If Mother Teresa Hacked

She might’ve started a company like D-Rev, which is bringing low-cost prosthetic knees to the world. The company’s Vin Narayan reveals how the non-profit is re-imagining do-gooderism.

If Mother Teresa Hacked
D-Rev’s Vin Narayan.

There are non-profits that want to heal the world, and there are non-profits that want to hack it. D-Rev is one of the latter. At the non-profit design company–one of Fast Company’s Most Innovative this year–a hacker mentality that prizes reason above sentimentality often reigns.


Take one of D-Rev’s biggest initiatives of late–to bring quality prosthetics to the world’s poor. It’s a goal worthy of Mother Teresa, but D-Rev’s tactics are anything but missionary. Far from insisting that its novel prosthetic, the ReMotion Knee, be donated charitably to clinics working with amputees, D-Rev has concluded that charging money for the product will actually help it reach more people in need. “D-Rev is entirely philanthropically driven,” explains Vin Narayan, the ReMotion Knee’s project manager. “The caveat is that the way we think we can accomplish that in a scalable way is often through the methods of the for-profit sector.”

Another company might have sold luxury prosthetics to the rich (“designer body parts” are not unheard of), while giving away cheap stuff to the poor as part of a corporate social responsibility initiative. But with the donation model, says Narayan, “as soon as donations dry up, the solution is gone.”

Furthermore, D-Rev believes that exposing itself to the pressures of the market both helps cover costs and helps D-Rev develop an optimal product. “People have lower expectations for a donated product,” says Narayan. “It’s hard to find out if you’re solving the problem, if people are actually using it.” But if you’re selling a product–even at a low price–then you know you’ve made something people actually value.

Selling, rather than donating, to the poor–it’s a move made with the mind rather than the heart, and perhaps it’s no surprise that the ReMotion Knee’s creators come from that most stereotypically rational of groups: engineers. The prosthetic knee began as a project among Stanford engineering graduate students in 2008; they were later given office space by D-Rev and finally officially merged with the company in 2011.

The engineers wanted to solve a problem: to make a low-cost prosthetic knee. Low-cost options for prosthetic legs and feet were already largely available. But the knee, as a joint, is more intricate than the leg or foot, and an affordable solution for the poor didn’t yet exist. It came down to materials: prosthetic knees for the developed world markets relied on costly titanium.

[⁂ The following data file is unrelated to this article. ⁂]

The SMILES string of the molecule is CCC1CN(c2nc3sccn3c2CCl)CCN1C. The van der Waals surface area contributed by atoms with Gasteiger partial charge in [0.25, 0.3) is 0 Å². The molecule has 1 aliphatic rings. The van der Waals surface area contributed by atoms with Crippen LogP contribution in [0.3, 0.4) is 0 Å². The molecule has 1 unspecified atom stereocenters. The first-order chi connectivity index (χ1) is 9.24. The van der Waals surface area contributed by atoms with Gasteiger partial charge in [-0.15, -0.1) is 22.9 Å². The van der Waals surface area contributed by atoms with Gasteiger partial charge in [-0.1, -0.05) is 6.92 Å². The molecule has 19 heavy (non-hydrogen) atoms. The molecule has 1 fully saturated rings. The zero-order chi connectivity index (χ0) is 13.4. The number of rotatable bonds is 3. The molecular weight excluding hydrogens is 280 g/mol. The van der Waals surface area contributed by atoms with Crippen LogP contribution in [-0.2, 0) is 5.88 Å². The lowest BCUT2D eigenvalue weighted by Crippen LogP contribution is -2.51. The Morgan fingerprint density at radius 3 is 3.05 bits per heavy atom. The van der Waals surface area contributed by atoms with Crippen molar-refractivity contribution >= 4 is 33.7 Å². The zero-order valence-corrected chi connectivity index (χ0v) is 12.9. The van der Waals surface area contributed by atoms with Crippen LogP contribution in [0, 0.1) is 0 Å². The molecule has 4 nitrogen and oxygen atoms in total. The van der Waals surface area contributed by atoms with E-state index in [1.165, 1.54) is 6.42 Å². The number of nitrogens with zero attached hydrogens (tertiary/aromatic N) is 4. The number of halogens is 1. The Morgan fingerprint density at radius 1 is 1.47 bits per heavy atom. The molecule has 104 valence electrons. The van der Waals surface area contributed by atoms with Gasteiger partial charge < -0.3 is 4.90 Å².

The team behind the ReMotion Knee reconceived the prosthetic knee, making it out of plastic rather than metal. Traditional prosthetic knees took advantage of titanium’s strength, channeling great forces onto small parts. A plastic knee wouldn’t have that luxury, so the team had to fundamentally rethink how forces would be distributed across the prosthetic.


The ReMotion Knee has been through three versions, each of whose design has been altered depending on its target market. The first version used a connection mechanism specific to a particular partner clinic in India; the second version used a more standardized connection method; a third version has been further tweaked to suit mass production methods. The team is rolling out the latest version of the device to partner clinics throughout the year, and hopes to enter mass production by 2014.

From every angle, at every stage, the ReMotion Knee project bespeaks an engineer’s mind-set, that almost Vulcan-like rationality. But asked whether the key to D-Rev’s success is to eschew the more typical charity’s sentimentality, Narayan actually says the team’s greatest learning moments required a departure from the hacker’s mind-set.

“I’d say we had to bring sentimentality a bit more into the fold” among the ReMotion Knee team, he confesses. The earliest version of the knee, while a feat of engineering, had features that prevented many amputees from becoming fond of the product. “We expected feedback to be around the stability of the knee, but in fact, almost all the feedback centered on things that made the knee less conspicuous–about making it less obvious that the person was an amputee.” Users of the knee’s first version had little to say about how the knee felt, and cared more about the fact that angular components of the device called attention to themselves through clothing, and that the knee sometimes made clicking noises the amputees found embarrassing.

The team made version two more rounded, adding noise bumpers to cut down on sound. “Things like that are sometimes lost on technically minded people,” says Narayan, “but are just as important to getting a product out there. You can develop the best product, but if people don’t like it and don’t use it, all that engineering work was for naught.”

About the author

David Zax is a contributing writer for Fast Company. His writing has appeared in many publications, including Smithsonian, Slate, Wired, and The Wall Street Journal.